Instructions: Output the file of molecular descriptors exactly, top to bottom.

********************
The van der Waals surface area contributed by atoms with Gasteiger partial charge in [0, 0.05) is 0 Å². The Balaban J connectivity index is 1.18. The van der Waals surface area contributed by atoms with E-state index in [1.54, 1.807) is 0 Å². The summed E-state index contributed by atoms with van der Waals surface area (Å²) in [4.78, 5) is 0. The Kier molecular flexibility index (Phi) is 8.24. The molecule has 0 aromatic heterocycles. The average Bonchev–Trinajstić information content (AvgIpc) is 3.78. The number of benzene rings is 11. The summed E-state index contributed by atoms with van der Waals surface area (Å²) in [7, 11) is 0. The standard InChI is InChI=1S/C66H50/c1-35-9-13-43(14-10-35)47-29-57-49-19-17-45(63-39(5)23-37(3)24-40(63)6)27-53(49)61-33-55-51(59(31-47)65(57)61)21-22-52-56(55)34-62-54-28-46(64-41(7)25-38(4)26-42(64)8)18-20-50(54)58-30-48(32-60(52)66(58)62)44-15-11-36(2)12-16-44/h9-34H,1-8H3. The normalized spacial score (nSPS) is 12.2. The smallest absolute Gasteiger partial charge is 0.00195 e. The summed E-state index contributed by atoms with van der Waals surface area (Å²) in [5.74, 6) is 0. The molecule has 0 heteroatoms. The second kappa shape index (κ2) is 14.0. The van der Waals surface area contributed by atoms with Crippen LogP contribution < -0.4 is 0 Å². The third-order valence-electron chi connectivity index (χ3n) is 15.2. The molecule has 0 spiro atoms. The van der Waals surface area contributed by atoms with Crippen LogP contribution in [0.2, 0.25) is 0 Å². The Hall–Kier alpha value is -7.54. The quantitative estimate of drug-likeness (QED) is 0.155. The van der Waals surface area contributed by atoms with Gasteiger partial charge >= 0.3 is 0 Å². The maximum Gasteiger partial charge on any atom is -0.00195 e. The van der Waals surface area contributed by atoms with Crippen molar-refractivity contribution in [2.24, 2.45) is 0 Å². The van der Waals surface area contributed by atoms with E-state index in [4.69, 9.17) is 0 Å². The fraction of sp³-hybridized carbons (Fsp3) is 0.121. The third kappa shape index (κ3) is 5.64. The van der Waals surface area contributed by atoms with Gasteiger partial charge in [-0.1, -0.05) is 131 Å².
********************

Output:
The van der Waals surface area contributed by atoms with Gasteiger partial charge in [0, 0.05) is 0 Å². The Balaban J connectivity index is 1.18. The van der Waals surface area contributed by atoms with E-state index in [1.54, 1.807) is 0 Å². The summed E-state index contributed by atoms with van der Waals surface area (Å²) in [4.78, 5) is 0. The Kier molecular flexibility index (Phi) is 8.24. The molecule has 0 aromatic heterocycles. The average Bonchev–Trinajstić information content (AvgIpc) is 3.78. The number of benzene rings is 11. The summed E-state index contributed by atoms with van der Waals surface area (Å²) in [7, 11) is 0. The standard InChI is InChI=1S/C66H50/c1-35-9-13-43(14-10-35)47-29-57-49-19-17-45(63-39(5)23-37(3)24-40(63)6)27-53(49)61-33-55-51(59(31-47)65(57)61)21-22-52-56(55)34-62-54-28-46(64-41(7)25-38(4)26-42(64)8)18-20-50(54)58-30-48(32-60(52)66(58)62)44-15-11-36(2)12-16-44/h9-34H,1-8H3. The normalized spacial score (nSPS) is 12.2. The smallest absolute Gasteiger partial charge is 0.00195 e. The summed E-state index contributed by atoms with van der Waals surface area (Å²) in [5.74, 6) is 0. The molecule has 0 heteroatoms. The second kappa shape index (κ2) is 14.0. The van der Waals surface area contributed by atoms with Crippen LogP contribution < -0.4 is 0 Å². The third-order valence-electron chi connectivity index (χ3n) is 15.2. The molecule has 0 spiro atoms. The van der Waals surface area contributed by atoms with Crippen LogP contribution in [0.2, 0.25) is 0 Å². The Hall–Kier alpha value is -7.54. The quantitative estimate of drug-likeness (QED) is 0.155. The van der Waals surface area contributed by atoms with Gasteiger partial charge >= 0.3 is 0 Å². The maximum Gasteiger partial charge on any atom is -0.00195 e. The van der Waals surface area contributed by atoms with Crippen molar-refractivity contribution in [2.24, 2.45) is 0 Å². The van der Waals surface area contributed by atoms with E-state index in [4.69, 9.17) is 0 Å². The fraction of sp³-hybridized carbons (Fsp3) is 0.121. The third kappa shape index (κ3) is 5.64. The van der Waals surface area contributed by atoms with Gasteiger partial charge in [-0.1, -0.05) is 131 Å².